Unit 1: Methods of Geographic Inquiry A geographer’s basic tools!
Maps and Globes • Introductory Video • http://videos.howstuffworks.com/hsw/8402-basics-of-geography-ii-maps-and-globes-video.htm
Map Projections • Because the earth is a sphere, the only true way to represent the earth is with a ball or sphere. To fully represent the earth, geographers and scientists alike have created the globe. • Imagine yourself as a tourist in New York City. Wouldn’t it be difficult to walk around 45th Street with a globe in your back pocket? • Therefore, geographers created maps!
Map Projections • When features of a globe (or the earth) are transferred to a flat surface, ie: a piece of paper of computer monitor, a map projection is created. • There are several ways to transfer the 3-Dimensional shapes to a 2-Dimensional surface
Map Projections • When a map projection is created, however, there is distortion that occurs • Distortion occurs in the shape and size of the natural features • Because we are transferring the natural features to a 2D surface, we have to stretch or compress some of those natural features.
Types of Map Projections • Interrupted Projection: There are many different types of interrupted projection maps. These types of maps try to depict the continents as accurately as possible by leaving blank space in the less important areas of the map, such as in the oceans.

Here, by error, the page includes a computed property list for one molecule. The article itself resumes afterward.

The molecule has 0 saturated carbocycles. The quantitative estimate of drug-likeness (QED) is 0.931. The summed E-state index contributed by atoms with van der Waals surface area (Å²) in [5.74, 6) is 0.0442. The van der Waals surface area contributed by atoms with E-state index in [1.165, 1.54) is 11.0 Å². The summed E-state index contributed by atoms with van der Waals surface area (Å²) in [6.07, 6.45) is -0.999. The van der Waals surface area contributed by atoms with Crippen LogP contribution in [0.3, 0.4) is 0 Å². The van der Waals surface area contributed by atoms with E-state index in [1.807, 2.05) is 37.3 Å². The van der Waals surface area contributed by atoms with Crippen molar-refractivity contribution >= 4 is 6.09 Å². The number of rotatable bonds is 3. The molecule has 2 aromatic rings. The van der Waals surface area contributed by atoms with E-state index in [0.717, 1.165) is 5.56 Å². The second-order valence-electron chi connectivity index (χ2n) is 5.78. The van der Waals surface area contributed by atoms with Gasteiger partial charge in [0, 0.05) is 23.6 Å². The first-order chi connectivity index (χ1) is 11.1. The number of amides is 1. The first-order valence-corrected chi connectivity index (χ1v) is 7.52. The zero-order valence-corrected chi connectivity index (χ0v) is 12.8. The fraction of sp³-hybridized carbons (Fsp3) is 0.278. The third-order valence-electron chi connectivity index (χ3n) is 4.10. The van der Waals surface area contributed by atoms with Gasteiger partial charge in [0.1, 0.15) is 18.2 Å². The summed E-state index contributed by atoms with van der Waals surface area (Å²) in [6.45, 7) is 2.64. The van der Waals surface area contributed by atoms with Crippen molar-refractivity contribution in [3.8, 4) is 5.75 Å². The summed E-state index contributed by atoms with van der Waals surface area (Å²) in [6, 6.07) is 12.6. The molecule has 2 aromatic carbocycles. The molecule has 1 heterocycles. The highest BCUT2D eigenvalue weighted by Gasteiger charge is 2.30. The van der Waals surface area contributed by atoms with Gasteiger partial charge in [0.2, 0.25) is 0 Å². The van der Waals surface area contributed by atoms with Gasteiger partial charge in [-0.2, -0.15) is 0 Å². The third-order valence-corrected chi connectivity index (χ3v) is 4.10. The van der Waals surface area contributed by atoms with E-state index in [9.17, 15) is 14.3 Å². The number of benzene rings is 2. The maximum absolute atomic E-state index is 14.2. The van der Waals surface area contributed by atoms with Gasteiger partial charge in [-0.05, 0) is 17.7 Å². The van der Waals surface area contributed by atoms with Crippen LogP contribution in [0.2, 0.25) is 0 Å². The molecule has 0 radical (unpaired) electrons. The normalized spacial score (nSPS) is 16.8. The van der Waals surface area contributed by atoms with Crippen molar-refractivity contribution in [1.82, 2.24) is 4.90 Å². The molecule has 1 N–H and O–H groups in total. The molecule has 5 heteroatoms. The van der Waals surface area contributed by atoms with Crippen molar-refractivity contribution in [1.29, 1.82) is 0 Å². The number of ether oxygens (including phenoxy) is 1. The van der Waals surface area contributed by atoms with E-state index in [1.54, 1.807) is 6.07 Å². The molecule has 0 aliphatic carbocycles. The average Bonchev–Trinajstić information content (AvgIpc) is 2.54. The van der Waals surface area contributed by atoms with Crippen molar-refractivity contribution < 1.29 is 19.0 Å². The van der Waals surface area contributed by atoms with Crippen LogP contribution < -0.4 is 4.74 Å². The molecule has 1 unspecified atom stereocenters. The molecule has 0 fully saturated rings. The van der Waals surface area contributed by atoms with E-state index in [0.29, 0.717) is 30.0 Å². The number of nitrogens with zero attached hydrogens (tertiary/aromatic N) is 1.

Types of Map Projections • The most commonly used map is the Mercator Map • developed by Gerardus Mercator, a Flemish mapmaker, in 1569
Map Projection Take the oranges on the right. If we were to draw a triangle on the oranges and then peel the orange. From the peels we would then flatten them as best as possible. What would the triangle look like?
Mercator Map Projection • In the Mercator Map Projection • angles are preserved • distances away from the equator become progressively distorted. • South America (land mass) is actually nine times as big as Greenland • But how does South America compare to Greenland on the Mercator Map?
Mercator Map Projection • The Mercator projection is called Conformal. A projection is conformal if the angles in the original features are preserved. • Over small areas the shapes of objects will be preserved. • A line drawn with constant orientation (e.g. with respect to north) will be straight on a conformal projection (a thumb line). • Parallels and meridians cross each other at right angles (note: not all projections with this appearance are conformal). • Generally, areas near margins have a larger scale than areas near the center (i.e. Greenland in Mercator projection).
Mercator Map Projection • The Mercator map has always been a poor projection for a world map. • Because it was based on a rectangular grid, the average person found it easy to read and found it useful for wall maps, atlas maps, and maps in books. • It became the standard map projection in the mental map of most westerners. • The argument for using the Mercator projection was the "advantage for colonial powers" by making Europe look a lot larger than it actually is on the globe.
Maps • What is a map? • A map is a drawing or image of the earth’s surface drawn on a flat surface. • Maps use symbols and colours to represent the features of an area • A map can be hand drawn or computer drawn
Creating Maps • All maps should be drawn for a purpose, such as: • to provide direction from A to B or to • provide information on a specific topic. • Specifics for topics can include: • Listing capital cities of provinces/territories • Describing the amount of rainfall in different parts of the country